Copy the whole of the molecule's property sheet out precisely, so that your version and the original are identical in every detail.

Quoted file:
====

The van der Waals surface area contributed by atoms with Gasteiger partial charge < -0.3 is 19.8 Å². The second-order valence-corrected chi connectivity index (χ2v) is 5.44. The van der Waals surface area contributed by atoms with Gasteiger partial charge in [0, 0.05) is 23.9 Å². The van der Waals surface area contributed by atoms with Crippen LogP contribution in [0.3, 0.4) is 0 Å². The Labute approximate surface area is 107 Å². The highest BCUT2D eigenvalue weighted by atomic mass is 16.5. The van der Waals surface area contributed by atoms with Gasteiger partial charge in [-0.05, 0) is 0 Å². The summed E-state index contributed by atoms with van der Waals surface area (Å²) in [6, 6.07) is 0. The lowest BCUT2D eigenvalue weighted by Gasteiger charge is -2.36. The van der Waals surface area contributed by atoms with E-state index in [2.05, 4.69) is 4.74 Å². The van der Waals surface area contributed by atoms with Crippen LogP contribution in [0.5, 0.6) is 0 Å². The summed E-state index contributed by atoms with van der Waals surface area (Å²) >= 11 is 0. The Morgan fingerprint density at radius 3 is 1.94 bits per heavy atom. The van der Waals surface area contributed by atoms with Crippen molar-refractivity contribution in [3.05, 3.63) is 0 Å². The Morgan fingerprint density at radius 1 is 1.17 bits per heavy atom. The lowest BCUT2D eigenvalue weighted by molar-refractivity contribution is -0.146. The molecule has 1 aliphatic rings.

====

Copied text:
The van der Waals surface area contributed by atoms with Gasteiger partial charge < -0.3 is 19.8 Å². The second-order valence-corrected chi connectivity index (χ2v) is 5.44. The van der Waals surface area contributed by atoms with Gasteiger partial charge in [0, 0.05) is 23.9 Å². The van der Waals surface area contributed by atoms with Crippen LogP contribution in [0.3, 0.4) is 0 Å². The Labute approximate surface area is 107 Å². The highest BCUT2D eigenvalue weighted by atomic mass is 16.5. The van der Waals surface area contributed by atoms with Gasteiger partial charge in [-0.05, 0) is 0 Å². The summed E-state index contributed by atoms with van der Waals surface area (Å²) in [6, 6.07) is 0. The lowest BCUT2D eigenvalue weighted by Gasteiger charge is -2.36. The van der Waals surface area contributed by atoms with E-state index in [2.05, 4.69) is 4.74 Å². The van der Waals surface area contributed by atoms with Crippen LogP contribution in [0.5, 0.6) is 0 Å². The summed E-state index contributed by atoms with van der Waals surface area (Å²) >= 11 is 0. The Morgan fingerprint density at radius 3 is 1.94 bits per heavy atom. The van der Waals surface area contributed by atoms with Crippen molar-refractivity contribution in [3.05, 3.63) is 0 Å². The Morgan fingerprint density at radius 1 is 1.17 bits per heavy atom. The lowest BCUT2D eigenvalue weighted by molar-refractivity contribution is -0.146. The molecule has 1 aliphatic rings.